Cannibal Capitalism the Birdman edition
Photo of Birdman’s RG (perhapsRich Gang) and YMCMYSL (perhaps Young Money Cash Money Young Stoner Life) tattoos. Thanks to The Smoking Section for the photo, I assume taken from Birdman’s social media.
Birdman is trying to sign Young Thug to his record label. To prove his sincerity he tattooed several Young Thug associated tattoos on his hands and face.
Cannibal capitalism is the mediated experiences of human suffering projected for human entertainment and profit. It is obvious that the bodily impact of Birdman’s tattoos is a particular kind of communication. Tattoos have often been the indication of long-term committment for gangs, military units and fans of musical artists. Birdman’s tattoo is amplified on social media and through dozens of rap blogs. It is a public communication of his commitment intentionally articulated to bring his company more profit (by signing a strong young artist).
In some ways the suffusion of cannibal capitalism into many so-called reality television shows (cooking shows, real estate flippers) is an indication of the desperation of many people. But Birdman isn’t desperate (not in the poverty sense) — he can give expensive cars and jewelry to friends and label-mates. I heard on NPR he just gave a Bugatti to Justin Beiber.
Fleeting fame and the potential for profit have encouraged more than one reality TV contestant to become a public exercise in morality and exclusion. (Did you hear about Stephanie on Top Chef when she cut herself and she went to the hospital?!?! How about that Survivor episode where that guy broke his leg? What a wimp!)
Cannibal capitalism can be mapped whenever a human is harmed and it is filmed and amplified for other people’s pleasure. When this happens a particular morality of self-sacrifice is usually articulated. Announcers and other contestants express just how someone should take the suffering. In some ways the harm done to the body gives access to comment on the body.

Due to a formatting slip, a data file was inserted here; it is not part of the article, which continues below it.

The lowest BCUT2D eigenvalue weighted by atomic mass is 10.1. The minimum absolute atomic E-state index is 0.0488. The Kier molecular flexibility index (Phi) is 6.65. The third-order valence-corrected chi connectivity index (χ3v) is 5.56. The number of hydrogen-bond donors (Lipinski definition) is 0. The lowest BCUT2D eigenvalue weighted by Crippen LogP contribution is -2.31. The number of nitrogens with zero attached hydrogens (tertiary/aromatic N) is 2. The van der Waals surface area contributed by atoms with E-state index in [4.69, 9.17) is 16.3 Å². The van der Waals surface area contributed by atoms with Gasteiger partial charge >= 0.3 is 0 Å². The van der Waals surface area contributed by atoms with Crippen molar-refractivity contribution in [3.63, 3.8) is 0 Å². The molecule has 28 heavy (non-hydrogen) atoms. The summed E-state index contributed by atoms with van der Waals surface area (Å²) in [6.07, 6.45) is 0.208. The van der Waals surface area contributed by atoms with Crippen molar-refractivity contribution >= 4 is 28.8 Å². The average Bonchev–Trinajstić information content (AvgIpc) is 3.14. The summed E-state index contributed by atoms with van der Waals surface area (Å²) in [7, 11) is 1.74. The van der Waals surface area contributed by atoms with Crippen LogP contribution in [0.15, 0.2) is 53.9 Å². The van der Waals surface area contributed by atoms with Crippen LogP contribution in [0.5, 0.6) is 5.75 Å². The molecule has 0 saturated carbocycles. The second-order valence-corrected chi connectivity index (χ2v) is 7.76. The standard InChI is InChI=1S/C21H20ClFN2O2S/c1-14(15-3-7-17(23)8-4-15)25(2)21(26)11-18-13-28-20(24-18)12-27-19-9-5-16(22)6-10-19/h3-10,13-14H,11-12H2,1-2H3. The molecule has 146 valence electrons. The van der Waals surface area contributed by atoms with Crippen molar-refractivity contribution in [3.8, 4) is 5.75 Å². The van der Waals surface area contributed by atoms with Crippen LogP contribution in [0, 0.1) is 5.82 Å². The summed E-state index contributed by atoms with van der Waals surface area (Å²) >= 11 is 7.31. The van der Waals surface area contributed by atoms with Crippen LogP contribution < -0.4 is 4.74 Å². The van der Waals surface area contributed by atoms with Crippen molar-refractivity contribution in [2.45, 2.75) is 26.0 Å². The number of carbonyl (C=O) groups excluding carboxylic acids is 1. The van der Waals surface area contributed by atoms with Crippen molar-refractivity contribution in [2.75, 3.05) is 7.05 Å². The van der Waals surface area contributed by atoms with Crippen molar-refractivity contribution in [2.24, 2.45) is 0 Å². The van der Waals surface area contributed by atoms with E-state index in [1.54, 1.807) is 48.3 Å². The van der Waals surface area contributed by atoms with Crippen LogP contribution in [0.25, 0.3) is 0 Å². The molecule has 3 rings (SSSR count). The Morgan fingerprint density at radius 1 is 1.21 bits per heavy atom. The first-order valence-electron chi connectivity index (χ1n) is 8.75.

In the case of Birdman’s new tattoo’s the morality expressed isn’t how tough Birdman was for getting the ink, but rather how idiotic it is to tattoo to something as fleeting as a new potential corporate rap alliance. Here is the Smoking Section‘s Gotty mocking the social costs of multiple face tattoos.
We recognize that the fact that Birdman will never have to go to a job interview ever in his life. The Cash Money CEO’s so loaded his kids kids most likely will never have to worry about working either. With that said, his continuing effort to ink his whole body with scribblings dedicated to Cash Money subsidiaries is a little odd.
Actually, the “RG,” presumably for his Rich Gang management company, added to his right cheek isn’t that bad because what the hell would two more letters do to a face littered in tats? It’s the “YMCMYSL” scripted on his fingers that doesn’t make sense. Assuming the letters rep Young Money Cash Money Stoner Life as in Young Thug’s movement, that’s more confusing.
via Birdman Permanently Pays Homage To Young Thug | The Smoking Section.
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Tagged as Birdman, Birdman and cannibal capitalism, Birdman tattoo, Birdman tattoos alliance, cannibal capitalism, cannibal capitalism and hip hop, face tattoos and morality, moral commentary mediated harm, suffering and hip hop morality, tattoo, tattoos to communicate commitment, The Smoking Section, Young Thug